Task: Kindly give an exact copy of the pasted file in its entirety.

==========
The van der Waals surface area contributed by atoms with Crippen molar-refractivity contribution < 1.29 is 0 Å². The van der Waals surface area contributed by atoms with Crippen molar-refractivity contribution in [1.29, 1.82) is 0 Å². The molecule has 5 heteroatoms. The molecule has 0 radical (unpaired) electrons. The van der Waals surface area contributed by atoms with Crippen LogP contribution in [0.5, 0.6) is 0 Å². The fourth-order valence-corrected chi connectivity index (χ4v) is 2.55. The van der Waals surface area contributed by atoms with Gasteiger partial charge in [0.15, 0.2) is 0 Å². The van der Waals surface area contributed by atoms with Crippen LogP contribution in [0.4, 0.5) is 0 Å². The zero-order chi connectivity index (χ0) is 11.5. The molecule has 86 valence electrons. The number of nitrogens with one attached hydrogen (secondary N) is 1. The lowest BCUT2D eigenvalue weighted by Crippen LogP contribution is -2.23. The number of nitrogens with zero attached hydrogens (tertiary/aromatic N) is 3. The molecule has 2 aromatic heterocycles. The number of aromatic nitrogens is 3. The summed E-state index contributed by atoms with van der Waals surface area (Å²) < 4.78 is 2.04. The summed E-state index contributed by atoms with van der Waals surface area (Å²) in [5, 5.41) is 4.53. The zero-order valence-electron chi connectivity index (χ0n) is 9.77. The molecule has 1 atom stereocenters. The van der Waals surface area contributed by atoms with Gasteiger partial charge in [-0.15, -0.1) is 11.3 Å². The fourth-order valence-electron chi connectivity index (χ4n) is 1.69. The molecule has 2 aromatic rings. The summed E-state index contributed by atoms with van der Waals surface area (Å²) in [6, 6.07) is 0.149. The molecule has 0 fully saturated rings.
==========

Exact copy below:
The van der Waals surface area contributed by atoms with Crippen molar-refractivity contribution < 1.29 is 0 Å². The van der Waals surface area contributed by atoms with Crippen molar-refractivity contribution in [1.29, 1.82) is 0 Å². The molecule has 5 heteroatoms. The molecule has 0 radical (unpaired) electrons. The van der Waals surface area contributed by atoms with Crippen LogP contribution in [0.5, 0.6) is 0 Å². The fourth-order valence-corrected chi connectivity index (χ4v) is 2.55. The van der Waals surface area contributed by atoms with Gasteiger partial charge in [0.15, 0.2) is 0 Å². The van der Waals surface area contributed by atoms with Crippen LogP contribution in [0.4, 0.5) is 0 Å². The zero-order chi connectivity index (χ0) is 11.5. The molecule has 86 valence electrons. The number of nitrogens with one attached hydrogen (secondary N) is 1. The lowest BCUT2D eigenvalue weighted by Crippen LogP contribution is -2.23. The number of nitrogens with zero attached hydrogens (tertiary/aromatic N) is 3. The molecule has 2 aromatic heterocycles. The number of aromatic nitrogens is 3. The summed E-state index contributed by atoms with van der Waals surface area (Å²) < 4.78 is 2.04. The summed E-state index contributed by atoms with van der Waals surface area (Å²) in [5, 5.41) is 4.53. The zero-order valence-electron chi connectivity index (χ0n) is 9.77. The molecule has 1 atom stereocenters. The van der Waals surface area contributed by atoms with Gasteiger partial charge in [-0.15, -0.1) is 11.3 Å². The fourth-order valence-electron chi connectivity index (χ4n) is 1.69. The molecule has 2 aromatic rings. The summed E-state index contributed by atoms with van der Waals surface area (Å²) in [6, 6.07) is 0.149. The molecule has 0 fully saturated rings.